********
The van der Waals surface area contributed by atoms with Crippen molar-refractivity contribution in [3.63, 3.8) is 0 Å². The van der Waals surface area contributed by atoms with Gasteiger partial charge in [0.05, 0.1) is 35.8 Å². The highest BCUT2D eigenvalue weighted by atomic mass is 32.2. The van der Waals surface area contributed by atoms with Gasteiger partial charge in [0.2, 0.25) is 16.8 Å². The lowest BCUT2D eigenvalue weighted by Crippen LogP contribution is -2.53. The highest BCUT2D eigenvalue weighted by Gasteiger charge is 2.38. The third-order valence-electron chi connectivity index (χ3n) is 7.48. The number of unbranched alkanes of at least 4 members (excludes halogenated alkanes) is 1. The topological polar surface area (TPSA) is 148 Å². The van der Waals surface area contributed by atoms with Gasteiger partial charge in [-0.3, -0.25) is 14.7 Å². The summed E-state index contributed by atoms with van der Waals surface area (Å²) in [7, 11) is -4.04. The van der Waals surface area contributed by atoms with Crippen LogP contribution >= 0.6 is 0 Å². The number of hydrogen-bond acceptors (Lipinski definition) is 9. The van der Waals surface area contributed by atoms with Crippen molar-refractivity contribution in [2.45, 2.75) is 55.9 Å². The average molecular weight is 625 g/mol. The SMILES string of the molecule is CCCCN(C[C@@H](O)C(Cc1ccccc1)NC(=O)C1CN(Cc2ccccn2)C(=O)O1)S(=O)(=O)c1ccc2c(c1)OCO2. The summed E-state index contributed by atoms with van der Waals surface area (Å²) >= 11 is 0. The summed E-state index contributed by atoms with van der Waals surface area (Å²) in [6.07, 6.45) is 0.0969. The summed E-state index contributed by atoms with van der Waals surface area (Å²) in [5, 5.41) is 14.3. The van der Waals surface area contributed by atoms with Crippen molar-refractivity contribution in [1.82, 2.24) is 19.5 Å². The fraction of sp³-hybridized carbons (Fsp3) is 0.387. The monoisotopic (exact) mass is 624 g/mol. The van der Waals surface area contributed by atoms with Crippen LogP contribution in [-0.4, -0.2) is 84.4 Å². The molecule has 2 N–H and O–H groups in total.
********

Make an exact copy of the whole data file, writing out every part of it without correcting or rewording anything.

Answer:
The van der Waals surface area contributed by atoms with Crippen molar-refractivity contribution in [3.63, 3.8) is 0 Å². The van der Waals surface area contributed by atoms with Gasteiger partial charge in [0.05, 0.1) is 35.8 Å². The highest BCUT2D eigenvalue weighted by atomic mass is 32.2. The van der Waals surface area contributed by atoms with Gasteiger partial charge in [0.2, 0.25) is 16.8 Å². The lowest BCUT2D eigenvalue weighted by Crippen LogP contribution is -2.53. The highest BCUT2D eigenvalue weighted by Gasteiger charge is 2.38. The third-order valence-electron chi connectivity index (χ3n) is 7.48. The number of unbranched alkanes of at least 4 members (excludes halogenated alkanes) is 1. The topological polar surface area (TPSA) is 148 Å². The van der Waals surface area contributed by atoms with Gasteiger partial charge in [-0.3, -0.25) is 14.7 Å². The summed E-state index contributed by atoms with van der Waals surface area (Å²) in [7, 11) is -4.04. The van der Waals surface area contributed by atoms with Crippen LogP contribution >= 0.6 is 0 Å². The number of hydrogen-bond acceptors (Lipinski definition) is 9. The van der Waals surface area contributed by atoms with Crippen molar-refractivity contribution in [2.45, 2.75) is 55.9 Å². The average molecular weight is 625 g/mol. The SMILES string of the molecule is CCCCN(C[C@@H](O)C(Cc1ccccc1)NC(=O)C1CN(Cc2ccccn2)C(=O)O1)S(=O)(=O)c1ccc2c(c1)OCO2. The summed E-state index contributed by atoms with van der Waals surface area (Å²) >= 11 is 0. The summed E-state index contributed by atoms with van der Waals surface area (Å²) in [6.07, 6.45) is 0.0969. The summed E-state index contributed by atoms with van der Waals surface area (Å²) in [5, 5.41) is 14.3. The van der Waals surface area contributed by atoms with Crippen molar-refractivity contribution in [1.82, 2.24) is 19.5 Å². The fraction of sp³-hybridized carbons (Fsp3) is 0.387. The monoisotopic (exact) mass is 624 g/mol. The van der Waals surface area contributed by atoms with Crippen LogP contribution in [-0.4, -0.2) is 84.4 Å². The molecule has 2 N–H and O–H groups in total.